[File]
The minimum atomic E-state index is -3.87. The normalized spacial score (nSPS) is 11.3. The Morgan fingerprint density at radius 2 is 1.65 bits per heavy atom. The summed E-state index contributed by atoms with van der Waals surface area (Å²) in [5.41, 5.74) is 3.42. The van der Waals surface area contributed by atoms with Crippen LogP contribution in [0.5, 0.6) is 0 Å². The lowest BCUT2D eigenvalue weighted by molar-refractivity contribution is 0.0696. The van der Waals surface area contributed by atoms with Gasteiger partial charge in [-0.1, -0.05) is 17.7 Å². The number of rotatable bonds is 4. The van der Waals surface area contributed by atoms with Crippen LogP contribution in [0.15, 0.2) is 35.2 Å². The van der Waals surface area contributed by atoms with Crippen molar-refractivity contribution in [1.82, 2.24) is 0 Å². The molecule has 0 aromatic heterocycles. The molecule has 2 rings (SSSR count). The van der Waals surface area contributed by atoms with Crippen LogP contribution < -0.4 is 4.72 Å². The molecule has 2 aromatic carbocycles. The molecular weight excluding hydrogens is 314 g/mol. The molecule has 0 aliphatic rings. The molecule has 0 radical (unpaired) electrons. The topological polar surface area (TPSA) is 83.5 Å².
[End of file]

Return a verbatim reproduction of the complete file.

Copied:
The minimum atomic E-state index is -3.87. The normalized spacial score (nSPS) is 11.3. The Morgan fingerprint density at radius 2 is 1.65 bits per heavy atom. The summed E-state index contributed by atoms with van der Waals surface area (Å²) in [5.41, 5.74) is 3.42. The van der Waals surface area contributed by atoms with Crippen LogP contribution in [0.5, 0.6) is 0 Å². The lowest BCUT2D eigenvalue weighted by molar-refractivity contribution is 0.0696. The van der Waals surface area contributed by atoms with Gasteiger partial charge in [-0.1, -0.05) is 17.7 Å². The number of rotatable bonds is 4. The van der Waals surface area contributed by atoms with Crippen LogP contribution in [0.15, 0.2) is 35.2 Å². The van der Waals surface area contributed by atoms with Crippen molar-refractivity contribution in [1.82, 2.24) is 0 Å². The molecule has 0 aromatic heterocycles. The molecule has 2 rings (SSSR count). The van der Waals surface area contributed by atoms with Crippen LogP contribution < -0.4 is 4.72 Å². The molecule has 2 aromatic carbocycles. The molecular weight excluding hydrogens is 314 g/mol. The molecule has 0 aliphatic rings. The molecule has 0 radical (unpaired) electrons. The topological polar surface area (TPSA) is 83.5 Å².